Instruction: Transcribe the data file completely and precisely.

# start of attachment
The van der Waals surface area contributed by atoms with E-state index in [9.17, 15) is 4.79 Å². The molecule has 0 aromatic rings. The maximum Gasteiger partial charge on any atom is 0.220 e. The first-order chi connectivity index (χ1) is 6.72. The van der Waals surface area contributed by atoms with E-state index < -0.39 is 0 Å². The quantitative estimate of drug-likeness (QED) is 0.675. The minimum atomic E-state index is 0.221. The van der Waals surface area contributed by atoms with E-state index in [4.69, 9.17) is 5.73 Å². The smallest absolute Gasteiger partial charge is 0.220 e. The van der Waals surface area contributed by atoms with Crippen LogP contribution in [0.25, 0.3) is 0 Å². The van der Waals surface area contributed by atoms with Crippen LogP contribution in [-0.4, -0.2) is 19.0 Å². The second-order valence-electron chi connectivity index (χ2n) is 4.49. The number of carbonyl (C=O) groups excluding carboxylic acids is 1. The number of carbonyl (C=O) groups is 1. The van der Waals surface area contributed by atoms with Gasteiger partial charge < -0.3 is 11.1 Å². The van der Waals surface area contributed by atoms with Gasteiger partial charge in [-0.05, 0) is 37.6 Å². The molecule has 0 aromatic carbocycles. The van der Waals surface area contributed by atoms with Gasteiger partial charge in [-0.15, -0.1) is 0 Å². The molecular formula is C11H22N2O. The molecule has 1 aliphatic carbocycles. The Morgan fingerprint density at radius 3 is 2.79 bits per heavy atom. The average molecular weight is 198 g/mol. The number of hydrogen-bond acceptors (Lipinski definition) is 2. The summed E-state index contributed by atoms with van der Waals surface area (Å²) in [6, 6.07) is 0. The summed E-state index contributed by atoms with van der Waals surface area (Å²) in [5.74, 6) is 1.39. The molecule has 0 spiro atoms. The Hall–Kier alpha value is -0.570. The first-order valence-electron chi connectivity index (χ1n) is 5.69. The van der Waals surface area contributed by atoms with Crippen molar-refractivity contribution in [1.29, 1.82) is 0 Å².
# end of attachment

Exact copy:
The van der Waals surface area contributed by atoms with E-state index in [9.17, 15) is 4.79 Å². The molecule has 0 aromatic rings. The maximum Gasteiger partial charge on any atom is 0.220 e. The first-order chi connectivity index (χ1) is 6.72. The van der Waals surface area contributed by atoms with E-state index < -0.39 is 0 Å². The quantitative estimate of drug-likeness (QED) is 0.675. The minimum atomic E-state index is 0.221. The van der Waals surface area contributed by atoms with E-state index in [4.69, 9.17) is 5.73 Å². The smallest absolute Gasteiger partial charge is 0.220 e. The van der Waals surface area contributed by atoms with Crippen LogP contribution in [0.25, 0.3) is 0 Å². The van der Waals surface area contributed by atoms with Crippen LogP contribution in [-0.4, -0.2) is 19.0 Å². The second-order valence-electron chi connectivity index (χ2n) is 4.49. The number of carbonyl (C=O) groups excluding carboxylic acids is 1. The number of carbonyl (C=O) groups is 1. The van der Waals surface area contributed by atoms with Gasteiger partial charge < -0.3 is 11.1 Å². The van der Waals surface area contributed by atoms with Gasteiger partial charge in [-0.05, 0) is 37.6 Å². The molecule has 0 aromatic carbocycles. The van der Waals surface area contributed by atoms with Gasteiger partial charge in [-0.15, -0.1) is 0 Å². The molecular formula is C11H22N2O. The molecule has 1 aliphatic carbocycles. The Morgan fingerprint density at radius 3 is 2.79 bits per heavy atom. The average molecular weight is 198 g/mol. The number of hydrogen-bond acceptors (Lipinski definition) is 2. The summed E-state index contributed by atoms with van der Waals surface area (Å²) in [6, 6.07) is 0. The summed E-state index contributed by atoms with van der Waals surface area (Å²) in [5.74, 6) is 1.39. The molecule has 0 spiro atoms. The Hall–Kier alpha value is -0.570. The first-order valence-electron chi connectivity index (χ1n) is 5.69. The van der Waals surface area contributed by atoms with Crippen molar-refractivity contribution in [1.29, 1.82) is 0 Å².